Can a Chronic Care Model Collaborative Reduce Heart Disease Risk in Patients with Diabetes?

People with type 2 diabetes mellitus have an increased risk of cardiovascular disease; it accounts for approximately half of all their deaths. A collaborative intervention is a method whereby health care organizations apply quality improvement measures and affect organizational change, but little is known about its effectiveness on outcomes.

In this study, the authors examine the efficacy of a collaborative intervention to implement the chronic care model (CCM) for diabetes patients. Data were collected from 13 intervention sites (613 patients from intervention sites and 557 from control sites). The intervention consisted of a series of three learning sessions and a final meeting. The authors analyzed the impact of the intervention on the 10-year predicted risk of cardiovascular disease for both the control group and intervention group. Baseline characteristics were measured for both categories.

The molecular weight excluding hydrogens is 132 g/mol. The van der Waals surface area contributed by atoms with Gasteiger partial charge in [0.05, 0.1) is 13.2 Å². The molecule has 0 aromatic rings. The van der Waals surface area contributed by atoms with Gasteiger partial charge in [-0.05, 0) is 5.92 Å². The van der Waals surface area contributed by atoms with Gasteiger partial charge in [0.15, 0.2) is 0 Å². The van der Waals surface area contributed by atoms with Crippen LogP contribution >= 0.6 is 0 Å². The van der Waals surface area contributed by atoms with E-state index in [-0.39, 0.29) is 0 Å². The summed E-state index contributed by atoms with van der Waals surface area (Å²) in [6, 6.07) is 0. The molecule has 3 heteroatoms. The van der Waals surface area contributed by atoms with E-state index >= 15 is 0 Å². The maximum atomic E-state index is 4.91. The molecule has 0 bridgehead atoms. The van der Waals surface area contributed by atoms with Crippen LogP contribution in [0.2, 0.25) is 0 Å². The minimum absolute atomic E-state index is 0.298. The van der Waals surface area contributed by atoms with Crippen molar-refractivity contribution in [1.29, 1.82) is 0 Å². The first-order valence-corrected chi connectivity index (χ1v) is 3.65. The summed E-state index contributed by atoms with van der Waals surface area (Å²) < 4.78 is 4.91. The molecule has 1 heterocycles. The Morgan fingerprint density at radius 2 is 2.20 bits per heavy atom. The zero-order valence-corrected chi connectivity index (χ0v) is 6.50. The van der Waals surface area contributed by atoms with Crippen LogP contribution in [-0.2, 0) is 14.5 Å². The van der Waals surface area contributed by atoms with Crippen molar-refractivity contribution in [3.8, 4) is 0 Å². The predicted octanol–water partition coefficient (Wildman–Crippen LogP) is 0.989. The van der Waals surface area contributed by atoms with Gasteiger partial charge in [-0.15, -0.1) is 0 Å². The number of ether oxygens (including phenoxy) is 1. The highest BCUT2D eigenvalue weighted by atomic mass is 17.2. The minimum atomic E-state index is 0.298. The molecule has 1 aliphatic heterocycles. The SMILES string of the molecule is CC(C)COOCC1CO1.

Key Findings:

  • Participants in both groups had improved blood pressure; lipid levels and HbA1c levels during the observation period.
  • The intervention group had a 2.1 percent greater reduction in predicted cardiovascular events when compared to the control group.

This study shows that the introduction of the chronic care model is associated with a reduction in risk for cardiovascular disease for patients with diabetes.

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